We Have Arrived in Kenya
JAMBO (Hello in Swahili): We’ve arrived in Kenya. All of our flights were on time and we were able to get some sleep during travel. Since we speak a bit of Swahili we proceeded through customs and immigration without any problems. Our driver was waiting for us holding a big "RITT" sign.
We spent 3 nights in Nairobi at a Catholic (Missionary Sisters of the Precious Blood) guesthouse across the street from the Nairobi mosque. We were serenaded by Muslim calls to worship which began early in the morning just as the first light was breaking and continued throughout the day. The main road to central Africa goes right by the guesthouse and since there is no a/c we had to keep our windows open and the traffic noise was indescribable. Also, at this time of year, the mosquitoes are quite bothersome. They decided to "dive bomb" us at 3am in the morning. We were able to do some grocery shopping while in Nairobi for our stay in the countryside. One of the items we purchased was an electric mosquito (mbu) paralyzing apparatus. It has worked very well so far.
Our driver was supposed to pick us up at 9am on Sunday morning for our trip to Eldoret/RITT (Reformed Institute for Theological Training). This is about a 6+ hour trip. However, due to unforeseen circumstances, he did not arrive to pick us up until after 4pm. EAWA (East Africa Wins Again). As we were driving we came to the area north of Nairobi that is known as the area of the "Fever Trees." The British camped under these trees while traveling in Kenya and always got sick afterward with fevers, etc. They had no idea that the malaria mosquitos (mbu) lived in and under these Acacia trees. Consequently, they always got malaria after camping there. The roads are not too safe at night but we arrived safely at RITT after 10:30pm. The roads are horrendous and we were jostled and bumped about for almost the whole trip. There is no possible way to describe these roads other than saying that driving in the ditch is the smoothest part of the road.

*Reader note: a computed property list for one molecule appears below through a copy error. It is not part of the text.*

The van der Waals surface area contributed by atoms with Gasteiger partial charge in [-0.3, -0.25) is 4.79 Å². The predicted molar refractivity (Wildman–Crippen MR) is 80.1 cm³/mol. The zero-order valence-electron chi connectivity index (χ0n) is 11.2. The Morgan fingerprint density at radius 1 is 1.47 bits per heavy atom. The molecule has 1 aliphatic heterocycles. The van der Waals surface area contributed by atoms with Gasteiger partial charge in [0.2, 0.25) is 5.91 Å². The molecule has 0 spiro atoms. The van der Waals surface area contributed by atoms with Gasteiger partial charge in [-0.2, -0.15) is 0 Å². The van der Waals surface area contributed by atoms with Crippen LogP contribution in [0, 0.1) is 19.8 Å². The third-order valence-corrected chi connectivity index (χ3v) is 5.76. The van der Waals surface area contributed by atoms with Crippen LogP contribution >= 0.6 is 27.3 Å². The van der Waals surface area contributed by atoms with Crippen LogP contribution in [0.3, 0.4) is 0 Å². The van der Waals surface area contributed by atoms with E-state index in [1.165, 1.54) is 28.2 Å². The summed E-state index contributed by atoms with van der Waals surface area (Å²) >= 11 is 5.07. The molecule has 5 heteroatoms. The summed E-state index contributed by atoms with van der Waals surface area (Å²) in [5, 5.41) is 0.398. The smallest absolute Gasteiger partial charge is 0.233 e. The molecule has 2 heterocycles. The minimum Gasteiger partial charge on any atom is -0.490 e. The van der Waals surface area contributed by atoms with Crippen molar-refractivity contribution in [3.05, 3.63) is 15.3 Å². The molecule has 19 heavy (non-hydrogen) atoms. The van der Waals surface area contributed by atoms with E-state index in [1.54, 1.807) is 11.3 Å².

It is good to be back at RITT. Margaret, our house staff person, was anxiously awaiting our return. The house was clean and the freshly made beds were very inviting. It was wonderful to sleep with no traffic noise and in the morning we were awakened by the beautiful songs of Kenya’s colorful birds.
Our first morning was spent unpacking and organizing our materials. In the afternoon we met for a few hours with Ariko, RITT’s principal, talking about what had transpired since our departure and about the future plans for the library and school. We felt that we accomplished a lot our first day here.Tuesday we walked the ¼ mile to the school and looked over the new library in preparation for moving into it next week. We then met with Priscilla, our library assistant, discussing what had gone on in our absence and what immediate plans were for moving. Priscilla is working on a Library Science diploma and then hopes to get a degree in Library Science after that. She is a very intelligent, bright young lady. Ray meets this afternoon with the people who are supplying furniture and bookshelves. The library shelving and some tables and desks should arrive this coming Monday.
Diesel is very expensive here in Kenya. Since we are renting a Toyota Land Cruiser and pay by the kilometer, we are very careful how far we drive. The cost for 1 litre of diesel is about 72 shillings - which equals one US dollar. So for an imperial gallon we pay about $4.00. Each time we drive to town for supplies or to use the Internet Cafe it costs us about $20.00.
Our first school week at RITT has gone very well.